February 28, 2007
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Global Climate Change Digest
A Guide to Information on Greenhouse Gases and Ozone Depletion
Published July 1988 through June 1999
FROM VOLUME 5, NUMBER 6, JUNE 1992
Two items from J. Clim., 5(4), Apr. 1992:
"Meridionally Propagating Interannual-to-Interdecadal Variability in a
Linear Ocean-Atmosphere Model," V.M. Mehta (NASA-Goddard, Greenbelt MD
20771), 330-342. Oscillation periods, travel times, and meridional structures of
surface pressure perturbations in a linearized primitive equation model were
comparable to corresponding observed features.
"Comparison of General Circulation Model and Observed Regional
Climates: Daily and Seasonal Variability," D.A. Portman (Atmos. Environ.
Res. Inc., 840 Memorial Dr., Cambridge MA 02139), W.-C. Wang, T.R. Karl,
543-553. Demonstrates two different approaches for comparing output of
individual GCM grid boxes with local station observations, using the NCAR
"Global and Continental Water Balance in a GCM," G. Thomas
(Dept. Geog., Univ. British Columbia, 1984 West Mall, Vancouver V6T 1W5, Can.),
A. Henderson-Sellers, Clim. Change, 20(4), 251-276, Apr. 1992.
Three versions of the NCAR GCM, differing mainly in spatial resolution and the
representation of surface hydrology, are compared against available continental
"A Parameterization of Ice Cloud Optical Properties for Climate
Models," E.E. Ebert (Bur. Meteor. Res. Ctr., GPO Box 1289K, Melbourne, Vic.
3001, Australia), J.A. Curry, J. Geophys. Res., 97(D4),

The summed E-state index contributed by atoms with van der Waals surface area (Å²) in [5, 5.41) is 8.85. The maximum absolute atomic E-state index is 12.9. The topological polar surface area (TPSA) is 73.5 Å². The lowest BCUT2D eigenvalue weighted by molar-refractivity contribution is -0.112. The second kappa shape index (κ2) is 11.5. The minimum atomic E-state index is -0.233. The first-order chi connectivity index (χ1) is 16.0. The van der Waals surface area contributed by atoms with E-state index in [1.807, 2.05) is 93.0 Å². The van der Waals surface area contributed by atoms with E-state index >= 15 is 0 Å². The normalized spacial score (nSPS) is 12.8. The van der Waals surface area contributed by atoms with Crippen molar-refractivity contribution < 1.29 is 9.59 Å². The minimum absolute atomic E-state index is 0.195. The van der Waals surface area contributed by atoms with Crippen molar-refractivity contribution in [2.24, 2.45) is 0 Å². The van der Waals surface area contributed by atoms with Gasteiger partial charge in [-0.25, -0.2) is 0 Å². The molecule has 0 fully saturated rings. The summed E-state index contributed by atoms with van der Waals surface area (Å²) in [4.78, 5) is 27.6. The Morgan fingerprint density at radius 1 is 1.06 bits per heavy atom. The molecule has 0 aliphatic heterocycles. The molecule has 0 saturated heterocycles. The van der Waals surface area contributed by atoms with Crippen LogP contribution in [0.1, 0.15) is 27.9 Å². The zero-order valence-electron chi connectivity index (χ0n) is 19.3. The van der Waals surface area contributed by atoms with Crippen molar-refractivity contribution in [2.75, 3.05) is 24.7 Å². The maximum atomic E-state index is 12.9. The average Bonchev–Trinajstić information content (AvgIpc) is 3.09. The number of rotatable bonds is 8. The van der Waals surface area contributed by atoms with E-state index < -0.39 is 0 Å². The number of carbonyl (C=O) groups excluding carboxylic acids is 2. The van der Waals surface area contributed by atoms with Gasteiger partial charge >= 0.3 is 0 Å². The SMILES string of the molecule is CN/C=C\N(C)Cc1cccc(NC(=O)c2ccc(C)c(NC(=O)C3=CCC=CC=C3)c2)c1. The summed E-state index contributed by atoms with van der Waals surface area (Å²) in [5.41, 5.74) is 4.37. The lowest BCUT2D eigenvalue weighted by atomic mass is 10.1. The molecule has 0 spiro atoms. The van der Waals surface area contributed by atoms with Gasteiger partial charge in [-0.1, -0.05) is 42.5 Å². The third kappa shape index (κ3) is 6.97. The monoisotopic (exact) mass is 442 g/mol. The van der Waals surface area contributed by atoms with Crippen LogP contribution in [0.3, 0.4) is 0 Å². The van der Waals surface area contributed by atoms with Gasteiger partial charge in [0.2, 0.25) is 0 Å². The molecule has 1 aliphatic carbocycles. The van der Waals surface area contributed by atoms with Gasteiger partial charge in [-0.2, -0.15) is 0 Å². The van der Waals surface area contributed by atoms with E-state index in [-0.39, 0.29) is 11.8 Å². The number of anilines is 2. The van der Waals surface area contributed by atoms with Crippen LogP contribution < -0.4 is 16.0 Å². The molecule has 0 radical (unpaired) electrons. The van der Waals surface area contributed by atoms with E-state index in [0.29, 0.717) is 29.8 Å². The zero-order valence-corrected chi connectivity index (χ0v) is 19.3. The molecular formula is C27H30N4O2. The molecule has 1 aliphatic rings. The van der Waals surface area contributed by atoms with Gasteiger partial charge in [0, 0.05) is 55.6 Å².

3831-3836, Mar. 20, 1992. The new scheme, with five spectral intervals each in
the shortwave and the infrared and the capability of varying effective radius
and ice water path independently, is applied to cirrus clouds.
"Statistical Validation of GCM-Simulated Climates for the United
States Great Lakes and the CIS Emba and Ural River Basins," V. Privalsky
(Inst. Appl. Astron., USSR Acad. Sci., Zheanovskaya 8, St. Petersburg 197042,
Russia), T.E. Croley, Stochastic Hydrol. Hydraul., 6(1), 69-80,
Mar. 1992. Maximum entropy spectral analysis is used to compare GFDL model
output with data time series from the respective regions of the U.S. and the
Commonwealth of Independent States (CIS).
Two items from Clim. Dynamics, 7(2), Mar. 1992:
"Equilibrium Ice Sheet Scaling in Climate Modeling," M. Ya
Verbitsky (Dept. Geol. Geophys., Yale Univ., POB 6666, New Haven CT 06511),
105-110. A set of simple formulas related to ice sheet evolution is derived from
the dynamic and thermodynamic equations and used to estimate the potential sea
level change due to greenhouse warming.
"A 1951-80 Global Land Precipitation Climatology for the Evaluation of
General Circulation Models," M. Hulme (Climatic Res. Unit., Univ. E.